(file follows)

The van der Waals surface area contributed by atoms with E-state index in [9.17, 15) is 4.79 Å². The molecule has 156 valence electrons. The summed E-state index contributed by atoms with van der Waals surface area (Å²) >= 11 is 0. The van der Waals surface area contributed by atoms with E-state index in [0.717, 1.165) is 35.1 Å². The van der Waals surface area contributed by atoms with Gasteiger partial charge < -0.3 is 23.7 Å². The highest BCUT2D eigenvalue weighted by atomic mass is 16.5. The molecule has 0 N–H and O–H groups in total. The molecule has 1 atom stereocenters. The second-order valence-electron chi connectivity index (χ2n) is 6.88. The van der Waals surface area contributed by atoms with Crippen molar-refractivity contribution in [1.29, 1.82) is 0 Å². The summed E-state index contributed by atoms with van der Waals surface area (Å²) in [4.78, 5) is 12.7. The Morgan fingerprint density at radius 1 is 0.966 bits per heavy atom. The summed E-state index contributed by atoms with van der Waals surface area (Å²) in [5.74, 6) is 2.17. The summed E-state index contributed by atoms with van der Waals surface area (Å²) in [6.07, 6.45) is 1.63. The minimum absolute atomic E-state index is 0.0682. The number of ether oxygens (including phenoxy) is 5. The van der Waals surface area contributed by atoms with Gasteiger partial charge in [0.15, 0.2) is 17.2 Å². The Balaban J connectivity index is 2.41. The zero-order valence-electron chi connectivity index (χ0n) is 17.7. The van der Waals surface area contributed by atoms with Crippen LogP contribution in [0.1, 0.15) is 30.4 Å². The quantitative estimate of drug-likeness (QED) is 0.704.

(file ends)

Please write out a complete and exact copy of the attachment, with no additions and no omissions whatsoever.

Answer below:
The van der Waals surface area contributed by atoms with E-state index in [9.17, 15) is 4.79 Å². The molecule has 156 valence electrons. The summed E-state index contributed by atoms with van der Waals surface area (Å²) >= 11 is 0. The van der Waals surface area contributed by atoms with E-state index in [0.717, 1.165) is 35.1 Å². The van der Waals surface area contributed by atoms with Gasteiger partial charge < -0.3 is 23.7 Å². The highest BCUT2D eigenvalue weighted by atomic mass is 16.5. The molecule has 0 N–H and O–H groups in total. The molecule has 1 atom stereocenters. The second-order valence-electron chi connectivity index (χ2n) is 6.88. The van der Waals surface area contributed by atoms with Crippen molar-refractivity contribution in [1.29, 1.82) is 0 Å². The summed E-state index contributed by atoms with van der Waals surface area (Å²) in [4.78, 5) is 12.7. The Morgan fingerprint density at radius 1 is 0.966 bits per heavy atom. The summed E-state index contributed by atoms with van der Waals surface area (Å²) in [5.74, 6) is 2.17. The summed E-state index contributed by atoms with van der Waals surface area (Å²) in [6.07, 6.45) is 1.63. The minimum absolute atomic E-state index is 0.0682. The number of ether oxygens (including phenoxy) is 5. The van der Waals surface area contributed by atoms with Gasteiger partial charge in [0.15, 0.2) is 17.2 Å². The Balaban J connectivity index is 2.41. The zero-order valence-electron chi connectivity index (χ0n) is 17.7. The van der Waals surface area contributed by atoms with Crippen LogP contribution in [0.1, 0.15) is 30.4 Å². The quantitative estimate of drug-likeness (QED) is 0.704.